In the plate making process, the ink ribbon 52 and the plate-making sheet superposed each other after passing the printing section consisting of the printing head 50 and a platen roller 51 are conveyed by the action of the platen roller 51 (or a driving roller not shown) to reach the separation structure 59, by which the ink ribbon 52 and the plate-making sheet 60 are separated.

The separated plate-making sheet 60 is fed to the discharging hole 57. On the other hand, the separated ink ribbon 52 is adapted to stop at the position opposite to the ultraviolet cured resin layer 42B of the seal 40. The ink ribbon 52 thus fed during the plate-making operation is adapted to be wound around the winding reel 54.

After the plate-making sheet 60 is discharged from the discharging hole 57, the printed portion 62A thereof is peeled off and attached on the top surface of the seal 40 to help the user recognize the imprint pattern formed on the seal face member of the seal 40.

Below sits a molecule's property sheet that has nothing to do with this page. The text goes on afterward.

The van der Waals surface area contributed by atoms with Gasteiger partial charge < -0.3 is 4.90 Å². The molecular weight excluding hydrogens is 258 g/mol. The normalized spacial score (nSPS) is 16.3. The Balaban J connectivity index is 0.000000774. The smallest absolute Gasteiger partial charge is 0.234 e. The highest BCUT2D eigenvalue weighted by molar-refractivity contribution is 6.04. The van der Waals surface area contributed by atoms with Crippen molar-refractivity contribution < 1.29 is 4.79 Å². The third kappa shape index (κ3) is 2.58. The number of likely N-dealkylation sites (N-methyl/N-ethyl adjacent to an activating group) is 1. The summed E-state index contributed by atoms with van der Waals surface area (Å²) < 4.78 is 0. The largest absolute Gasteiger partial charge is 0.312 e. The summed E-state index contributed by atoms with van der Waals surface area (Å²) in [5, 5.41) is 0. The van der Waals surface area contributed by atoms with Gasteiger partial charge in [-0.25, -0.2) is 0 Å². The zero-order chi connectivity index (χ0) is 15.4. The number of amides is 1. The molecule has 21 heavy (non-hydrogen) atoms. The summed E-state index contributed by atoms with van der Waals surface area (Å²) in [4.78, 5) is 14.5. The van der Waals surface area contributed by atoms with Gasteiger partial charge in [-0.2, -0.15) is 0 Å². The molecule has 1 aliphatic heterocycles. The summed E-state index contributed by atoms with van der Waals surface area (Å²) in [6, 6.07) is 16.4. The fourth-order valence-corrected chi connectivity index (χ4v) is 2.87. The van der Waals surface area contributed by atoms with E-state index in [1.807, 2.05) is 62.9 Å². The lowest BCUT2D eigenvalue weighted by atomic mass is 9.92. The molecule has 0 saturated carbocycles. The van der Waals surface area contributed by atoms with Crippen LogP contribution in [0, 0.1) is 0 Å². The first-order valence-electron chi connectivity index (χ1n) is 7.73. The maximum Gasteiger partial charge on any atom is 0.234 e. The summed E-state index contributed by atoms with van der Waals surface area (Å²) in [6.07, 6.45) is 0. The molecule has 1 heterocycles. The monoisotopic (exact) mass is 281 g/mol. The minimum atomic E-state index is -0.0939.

As the ultraviolet light irradiating structure, an ultraviolet irradiation light source (having, for example, a paraboloidal mirror surface) 70 is fixedly provided. Turning on and off of the light source 70 is controlled by the control unit 20. Also, a transparent plate 71, which is moved forward and backward by a forward-backward moving structure (not shown), is provided opposite to the ultraviolet-cured-resin layer 42B of the seal face member 42 with the ink ribbon 52 positioned therebetween. That is, ultraviolet light emitted from the ultraviolet irradiation light source 70 reaches the ultraviolet-cured-resin layer 42B via the transparent plate 71 and the ink ribbon (negative film) 52. The transparent plate 71 is adapted to enhance the degree of contact between the ink ribbon52 serving as a negative film and the ultraviolet-cured-resin layer 42B when situated at a forward movement position (a position taken when the switch 12 designates activation of exposure), and not to obstacle the proceeding of the ink ribbon 52 when situated at the backward position.